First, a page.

Look through a window into Sam Cowley’s imagination and you’ll discover a place of childlike wonder.
His mind – like his sketchbooks – are filled with whimsical characters inspired by life, his three young girls, and the human condition.
“Kids have this really beautiful view of the world when they are young,” says the Williamstown artist.
“The connection between them and magic is a lot closer and a lot more tangible.”
Sam’s ability to tap into this fantasy world has inspired his signature characters, Little Adventurers, as well as interactive art installations like the Story Tree.
“Drawing is magical,” says the Vintage Art Prize winner. “I can literally think of anything and bring it to life.
“It’s not the flower, not the vase – it’s the fairy sitting on the flower, the dwarf hiding behind the vase.
“It’s what kids see that’s not there.
Sam’s talents extend far beyond illustration and graphic design, although he’s highly accomplished in both.
“I describe myself as an illustrator but at my core I’m a storyteller,” says Sam, who is dyslexic.
“It’s really important to connect the images to story – that’s how you get art to people, to kids.
“(Little Adventurers) are not connected to pop culture – they are all new characters – and they all come with a story.”
While his illustrations are playful and bright, they are also a response to Sam’s life experiences and vulnerabilities.
He speaks openly about the challenges of working as a paediatric nurse for 10 years, and his exposure to what he describes as “the reality of the world, the best and worst of it.”
“You see cause and effect in a raw way,” explains Sam.
“Some people shed that easily. I absorbed it and carried it with me. When I lost a patient I would struggle to let go of the trauma. Eventually I couldn’t do it anymore.”
For Sam, art has been a way of reconciling adversity and seeking light among the darkness.
“It’s a very challenging space to step into,” he says.
“It’s a way of dealing with that dark, the trauma and loss.
“To me, art is a warm space, a safe space, a place of wonder, and we make magic in it.”
His characters are also a reflection of his value system and core beliefs around equality and inclusion.
It’s no accident his heroines are brave, independent and adventurous.
“I’m making a conscious choice to push female representation in my books, regardless of the role,” he says.
“To me it’s important and it’s a standard I want to work to.”
He also believes art plays a critical role in supporting children’s mental health and wellbeing.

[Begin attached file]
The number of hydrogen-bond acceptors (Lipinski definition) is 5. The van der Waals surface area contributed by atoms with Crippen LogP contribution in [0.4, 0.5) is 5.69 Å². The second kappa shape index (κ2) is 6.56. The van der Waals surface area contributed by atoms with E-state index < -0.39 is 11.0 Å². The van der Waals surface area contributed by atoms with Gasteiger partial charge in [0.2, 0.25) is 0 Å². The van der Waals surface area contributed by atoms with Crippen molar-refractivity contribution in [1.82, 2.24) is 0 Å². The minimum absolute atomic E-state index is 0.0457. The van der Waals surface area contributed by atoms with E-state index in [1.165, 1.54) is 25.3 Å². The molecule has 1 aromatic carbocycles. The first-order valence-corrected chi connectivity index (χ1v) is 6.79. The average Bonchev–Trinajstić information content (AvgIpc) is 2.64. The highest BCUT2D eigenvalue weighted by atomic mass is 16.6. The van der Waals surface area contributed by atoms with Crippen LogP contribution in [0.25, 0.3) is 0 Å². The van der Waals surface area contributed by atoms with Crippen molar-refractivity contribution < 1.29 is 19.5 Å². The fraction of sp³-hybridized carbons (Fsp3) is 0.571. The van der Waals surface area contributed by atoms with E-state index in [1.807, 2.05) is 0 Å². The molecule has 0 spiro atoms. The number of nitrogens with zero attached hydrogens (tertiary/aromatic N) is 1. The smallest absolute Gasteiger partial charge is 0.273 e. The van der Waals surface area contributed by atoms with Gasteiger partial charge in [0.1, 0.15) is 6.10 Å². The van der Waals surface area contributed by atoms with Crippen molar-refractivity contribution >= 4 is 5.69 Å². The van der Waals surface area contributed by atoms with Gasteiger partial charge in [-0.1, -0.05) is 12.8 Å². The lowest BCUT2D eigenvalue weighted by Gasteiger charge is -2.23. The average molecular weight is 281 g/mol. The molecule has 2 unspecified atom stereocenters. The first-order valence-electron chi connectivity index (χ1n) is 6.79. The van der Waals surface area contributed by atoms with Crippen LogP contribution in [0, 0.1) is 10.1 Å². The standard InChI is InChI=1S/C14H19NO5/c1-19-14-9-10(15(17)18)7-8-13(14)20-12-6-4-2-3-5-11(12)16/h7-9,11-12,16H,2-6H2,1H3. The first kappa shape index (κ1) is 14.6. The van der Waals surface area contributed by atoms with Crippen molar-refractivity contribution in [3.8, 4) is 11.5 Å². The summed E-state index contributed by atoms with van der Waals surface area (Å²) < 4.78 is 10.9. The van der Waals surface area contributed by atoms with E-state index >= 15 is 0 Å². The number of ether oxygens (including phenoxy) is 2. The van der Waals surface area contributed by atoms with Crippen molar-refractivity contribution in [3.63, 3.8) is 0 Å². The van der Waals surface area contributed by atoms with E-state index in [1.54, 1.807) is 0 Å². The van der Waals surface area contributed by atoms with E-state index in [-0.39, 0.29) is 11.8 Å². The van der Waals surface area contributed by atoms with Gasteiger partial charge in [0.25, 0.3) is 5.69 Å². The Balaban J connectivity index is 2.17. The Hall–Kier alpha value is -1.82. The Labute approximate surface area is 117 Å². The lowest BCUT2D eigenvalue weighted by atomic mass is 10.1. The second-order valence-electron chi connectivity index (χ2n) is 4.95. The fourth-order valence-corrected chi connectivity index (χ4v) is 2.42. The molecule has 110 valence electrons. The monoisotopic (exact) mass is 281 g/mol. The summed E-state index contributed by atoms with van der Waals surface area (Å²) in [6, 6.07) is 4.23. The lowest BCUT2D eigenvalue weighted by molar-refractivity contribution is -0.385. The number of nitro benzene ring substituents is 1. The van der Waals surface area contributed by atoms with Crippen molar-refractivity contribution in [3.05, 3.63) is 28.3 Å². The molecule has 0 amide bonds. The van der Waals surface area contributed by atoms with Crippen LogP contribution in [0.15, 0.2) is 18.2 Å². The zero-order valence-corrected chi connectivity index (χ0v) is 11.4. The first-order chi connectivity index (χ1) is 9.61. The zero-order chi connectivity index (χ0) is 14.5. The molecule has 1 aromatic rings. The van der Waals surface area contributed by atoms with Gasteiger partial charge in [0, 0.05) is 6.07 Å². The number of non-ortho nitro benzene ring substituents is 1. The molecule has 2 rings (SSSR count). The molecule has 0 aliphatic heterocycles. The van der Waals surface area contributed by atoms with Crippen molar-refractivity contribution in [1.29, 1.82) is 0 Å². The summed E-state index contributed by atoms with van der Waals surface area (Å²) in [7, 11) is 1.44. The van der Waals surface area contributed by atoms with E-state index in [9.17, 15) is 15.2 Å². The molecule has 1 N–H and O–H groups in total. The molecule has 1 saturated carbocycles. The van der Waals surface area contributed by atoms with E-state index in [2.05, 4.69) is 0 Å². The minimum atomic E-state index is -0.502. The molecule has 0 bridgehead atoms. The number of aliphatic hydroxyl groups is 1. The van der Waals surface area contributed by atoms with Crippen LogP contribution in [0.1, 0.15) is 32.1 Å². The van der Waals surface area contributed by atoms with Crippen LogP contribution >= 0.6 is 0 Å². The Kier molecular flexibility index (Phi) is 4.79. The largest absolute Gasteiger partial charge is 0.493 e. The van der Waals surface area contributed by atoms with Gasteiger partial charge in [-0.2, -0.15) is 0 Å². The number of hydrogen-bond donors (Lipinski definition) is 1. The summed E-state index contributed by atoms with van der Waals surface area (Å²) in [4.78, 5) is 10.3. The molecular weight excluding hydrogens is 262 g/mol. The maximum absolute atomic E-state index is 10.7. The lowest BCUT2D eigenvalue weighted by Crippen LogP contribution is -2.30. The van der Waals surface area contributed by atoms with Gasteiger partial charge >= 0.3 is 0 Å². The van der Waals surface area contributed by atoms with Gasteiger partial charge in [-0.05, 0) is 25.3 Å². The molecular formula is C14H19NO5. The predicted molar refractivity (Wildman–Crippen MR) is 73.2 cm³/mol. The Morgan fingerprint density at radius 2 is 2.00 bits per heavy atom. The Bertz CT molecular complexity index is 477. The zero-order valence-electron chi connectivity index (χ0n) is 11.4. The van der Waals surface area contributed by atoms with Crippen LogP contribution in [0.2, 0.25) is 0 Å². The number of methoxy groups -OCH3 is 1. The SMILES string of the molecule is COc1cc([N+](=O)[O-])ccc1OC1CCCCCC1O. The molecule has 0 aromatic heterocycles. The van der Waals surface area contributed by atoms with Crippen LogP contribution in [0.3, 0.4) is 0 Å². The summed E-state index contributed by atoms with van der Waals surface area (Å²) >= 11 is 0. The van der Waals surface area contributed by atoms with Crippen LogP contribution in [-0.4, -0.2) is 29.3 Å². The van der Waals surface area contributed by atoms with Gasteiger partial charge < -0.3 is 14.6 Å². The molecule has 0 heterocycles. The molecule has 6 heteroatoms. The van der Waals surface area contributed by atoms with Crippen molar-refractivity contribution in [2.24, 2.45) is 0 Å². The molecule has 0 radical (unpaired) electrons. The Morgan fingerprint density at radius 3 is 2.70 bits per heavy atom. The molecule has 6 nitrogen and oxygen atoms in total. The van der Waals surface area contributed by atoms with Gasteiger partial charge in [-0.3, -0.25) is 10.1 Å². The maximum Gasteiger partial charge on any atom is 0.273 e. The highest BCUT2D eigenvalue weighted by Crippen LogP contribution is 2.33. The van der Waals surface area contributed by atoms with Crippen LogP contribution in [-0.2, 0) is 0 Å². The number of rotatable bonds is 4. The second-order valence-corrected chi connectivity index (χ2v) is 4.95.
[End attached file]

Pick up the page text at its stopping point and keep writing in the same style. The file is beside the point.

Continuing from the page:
His workshops and art classes for primary school children are intended to empower, inspire and provide positive emotional scaffolding.
“There’s a tipping point with creativity and adulthood; we tend to take it down as we head through adolescence,” Sam says.
“My art classes are a response to that, supporting those creative building blocks that are essential to health and wellbeing.
“We need to build a positive culture around art, especially in country communities. Art is for creativity what ovals are to sport.”
Sam’s latest creative adventure, Wildwoods, has taken him to new territory, metaphorically and literally.
The interactive installation was inspired by his family’s travels across eastern Australia shortly before Covid hit.
“I don’t know what started it, but I began recording the sounds of nature as we went,” recalls Sam.
“I caught a drought breaking in Goobang National Park – it was the first storm to go through in 10 years.
“The country was burning and the fact that it was pre Covid added to the story…it was a time before the world changed.”
Through the use of touchboard technology, Sam sought to recreate an immersive sensory experience of simply being in nature.
“We become disconnected from going out and being silent in nature,” explains Sam.
“I wanted to create that experience for families, for them to take ownership of that space and relax into it.
“By becoming part of it, their story becomes entwined in it.”
Sam continues to push the boundaries and redefine traditional perceptions of what art is.
His current cardboard-based installation in the Art Gallery of South Australia is a reflection of that adaptive thinking; of art as an experience.
“I’m also interested in that crossover between art and technology, how far we blur the lines and what the future looks like as far as art goes,” Sam says.
“For me (professionally), I would love to see the interactive elements of what I do and the exhibition part of what I do really grow, to have space to push that.”